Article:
icy. The Statesman, as the organ of
the latter, maintained its hold upon the
party, which was already beginning to
show signs of ultimate disintegration
over the great question of the day the
modern Enceladus, which would not re
main quiet, even under the finalities of
compromisers. It was a period of politi
cal discussion, in and out of congress,
probably the greatest the world ever
aaw the most able, the most intense,
and the most bitter culminating in the
most terrific conflict of arms since the
beonning of history. During this heated
agitation the Statksvax waa managed
mid remarkable ability, and its weekly
issues were seized with avidity and read
with lively interest by men of all shades
of political opinion. Probably no journ
al ever exercised such an influence over
the minds of its readers aa this paper did
daring the time under contemplation.
The discerning eye might discern that
at no distant day the democratic party
would be split in twain over the disturb-
in a ftmnt knt klan it mnM Ka AiwinA
that the Statesman would naturally and
necessarily cast its lot on the side of
freedom. In 1858 came the dinrnntion of
the democratic party in Oregon, and in
lfifk) fnl lrtwtvl th liivision in th nttinnil
organization over the question of shivery.
Thdt fnManil 1Tnent fntlmnhl th l.oa.1
of Douglas, while the pro-slavery taction
iooa oj liio oiu parry. ioe otatbsmax, ,
r - - '
rsclla cf tla rrptiblicaa camp that ia
fc wty, xtr LiertTs bests were rallv-
iog. Ax ewlance of the complete com
maiid thai the rMr it tnii.
ew, may baeltad the result erf theelee-
the previous election there wasa demo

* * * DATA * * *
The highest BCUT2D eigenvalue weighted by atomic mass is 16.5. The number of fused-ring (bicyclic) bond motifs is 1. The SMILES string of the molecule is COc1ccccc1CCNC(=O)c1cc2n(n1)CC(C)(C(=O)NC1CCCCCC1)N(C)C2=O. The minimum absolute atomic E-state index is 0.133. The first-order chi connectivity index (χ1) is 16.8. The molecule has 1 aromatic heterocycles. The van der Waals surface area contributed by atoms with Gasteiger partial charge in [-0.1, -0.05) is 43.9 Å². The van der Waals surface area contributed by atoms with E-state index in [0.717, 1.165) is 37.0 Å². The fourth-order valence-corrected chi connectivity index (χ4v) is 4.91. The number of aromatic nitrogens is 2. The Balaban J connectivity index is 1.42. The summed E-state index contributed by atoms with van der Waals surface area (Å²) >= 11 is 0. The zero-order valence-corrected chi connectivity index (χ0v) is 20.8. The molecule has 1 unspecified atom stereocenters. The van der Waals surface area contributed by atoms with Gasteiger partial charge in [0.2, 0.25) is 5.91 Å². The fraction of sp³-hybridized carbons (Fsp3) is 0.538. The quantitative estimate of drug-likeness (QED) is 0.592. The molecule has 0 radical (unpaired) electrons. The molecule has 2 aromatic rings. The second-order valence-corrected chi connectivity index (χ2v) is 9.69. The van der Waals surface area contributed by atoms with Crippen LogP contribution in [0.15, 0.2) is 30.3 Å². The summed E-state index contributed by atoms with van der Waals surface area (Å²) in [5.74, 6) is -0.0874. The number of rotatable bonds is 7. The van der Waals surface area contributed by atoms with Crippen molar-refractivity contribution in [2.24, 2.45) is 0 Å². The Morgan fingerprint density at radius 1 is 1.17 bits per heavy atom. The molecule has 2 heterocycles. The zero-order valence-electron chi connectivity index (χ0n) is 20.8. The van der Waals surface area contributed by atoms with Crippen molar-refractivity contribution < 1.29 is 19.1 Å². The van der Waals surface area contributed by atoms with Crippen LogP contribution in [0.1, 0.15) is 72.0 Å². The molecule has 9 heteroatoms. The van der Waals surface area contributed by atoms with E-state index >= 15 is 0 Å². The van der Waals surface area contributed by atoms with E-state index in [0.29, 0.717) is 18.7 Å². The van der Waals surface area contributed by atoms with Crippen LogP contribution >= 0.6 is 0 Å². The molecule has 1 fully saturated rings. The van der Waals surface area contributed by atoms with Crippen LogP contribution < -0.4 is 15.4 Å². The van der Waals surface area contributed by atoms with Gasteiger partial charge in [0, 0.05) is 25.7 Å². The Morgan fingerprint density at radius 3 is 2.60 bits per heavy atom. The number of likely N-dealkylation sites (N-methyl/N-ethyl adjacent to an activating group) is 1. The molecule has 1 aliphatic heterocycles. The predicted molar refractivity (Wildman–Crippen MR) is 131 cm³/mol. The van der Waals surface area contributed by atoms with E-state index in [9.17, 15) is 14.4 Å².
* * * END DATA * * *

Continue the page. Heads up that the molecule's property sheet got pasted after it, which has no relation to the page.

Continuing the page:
cratic majority or over two thmn m
the temtorr. which was mxlnmui n Aim-
puted majority of barely sixteen in 185a
county had been, np to that year, about
500. but the election of 1859 thmxl that
it waa buried under a republican majori
ty www. juvery one knew that the main
factor producing that result was the
Oaxoos Statxshax. under the admit
management of Asahel Bush, its editor
and publisher. As further evidence of
the oomnleteneaa of tha wnrV it ma u
stated that Marion county has ever since
wa memoraoie era maintained bar stand
aa a republican stronghold; frequently
and justifying James OHeara'a dechxra-
A-Z A 1 A, A 1
uun uat ue revolution in Alarion county
in 1859 was nnnrallArf m rmlitMl
nala. The momentous year of 1860
came on apace, and the result of the
general election in June and the senato
rial eleetkm in Vtnhr damnn.tH4AJ
that the influence of the Statxsx as waa
unaiminishM. The election of Nesmith
and Baker to the United States senate,
tWO Of the most mwnfnl fafaewian that
the imperiled Union afterward had, was
isxgeiy aue to its eautious and concilia